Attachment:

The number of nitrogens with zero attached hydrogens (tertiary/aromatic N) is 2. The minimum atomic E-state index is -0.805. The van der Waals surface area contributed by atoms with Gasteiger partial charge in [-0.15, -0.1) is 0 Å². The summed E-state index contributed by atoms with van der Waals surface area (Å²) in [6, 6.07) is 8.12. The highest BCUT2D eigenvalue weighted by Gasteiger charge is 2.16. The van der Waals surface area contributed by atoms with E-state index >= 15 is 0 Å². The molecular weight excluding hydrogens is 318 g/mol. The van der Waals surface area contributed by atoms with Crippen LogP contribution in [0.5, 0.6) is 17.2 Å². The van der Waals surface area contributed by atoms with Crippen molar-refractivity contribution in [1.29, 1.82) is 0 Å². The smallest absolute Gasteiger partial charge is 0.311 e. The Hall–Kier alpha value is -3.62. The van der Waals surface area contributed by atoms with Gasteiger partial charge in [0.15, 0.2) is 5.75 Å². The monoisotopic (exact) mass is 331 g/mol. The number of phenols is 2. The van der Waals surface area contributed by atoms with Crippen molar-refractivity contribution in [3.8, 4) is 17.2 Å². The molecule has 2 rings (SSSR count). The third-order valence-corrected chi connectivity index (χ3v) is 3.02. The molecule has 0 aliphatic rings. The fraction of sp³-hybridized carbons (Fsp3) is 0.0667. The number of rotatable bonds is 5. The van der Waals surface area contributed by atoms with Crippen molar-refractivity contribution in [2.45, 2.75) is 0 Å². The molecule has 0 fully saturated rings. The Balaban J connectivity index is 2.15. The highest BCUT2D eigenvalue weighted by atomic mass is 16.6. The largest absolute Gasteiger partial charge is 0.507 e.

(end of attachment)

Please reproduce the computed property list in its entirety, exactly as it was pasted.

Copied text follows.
The number of nitrogens with zero attached hydrogens (tertiary/aromatic N) is 2. The minimum atomic E-state index is -0.805. The van der Waals surface area contributed by atoms with Gasteiger partial charge in [-0.15, -0.1) is 0 Å². The summed E-state index contributed by atoms with van der Waals surface area (Å²) in [6, 6.07) is 8.12. The highest BCUT2D eigenvalue weighted by Gasteiger charge is 2.16. The van der Waals surface area contributed by atoms with E-state index >= 15 is 0 Å². The molecular weight excluding hydrogens is 318 g/mol. The van der Waals surface area contributed by atoms with Crippen LogP contribution in [0.5, 0.6) is 17.2 Å². The van der Waals surface area contributed by atoms with Crippen molar-refractivity contribution in [1.29, 1.82) is 0 Å². The smallest absolute Gasteiger partial charge is 0.311 e. The Hall–Kier alpha value is -3.62. The van der Waals surface area contributed by atoms with Gasteiger partial charge in [0.15, 0.2) is 5.75 Å². The monoisotopic (exact) mass is 331 g/mol. The number of phenols is 2. The van der Waals surface area contributed by atoms with Crippen molar-refractivity contribution in [3.8, 4) is 17.2 Å². The molecule has 2 rings (SSSR count). The third-order valence-corrected chi connectivity index (χ3v) is 3.02. The molecule has 0 aliphatic rings. The fraction of sp³-hybridized carbons (Fsp3) is 0.0667. The number of rotatable bonds is 5. The van der Waals surface area contributed by atoms with Crippen molar-refractivity contribution in [2.45, 2.75) is 0 Å². The molecule has 0 fully saturated rings. The Balaban J connectivity index is 2.15. The highest BCUT2D eigenvalue weighted by atomic mass is 16.6. The largest absolute Gasteiger partial charge is 0.507 e.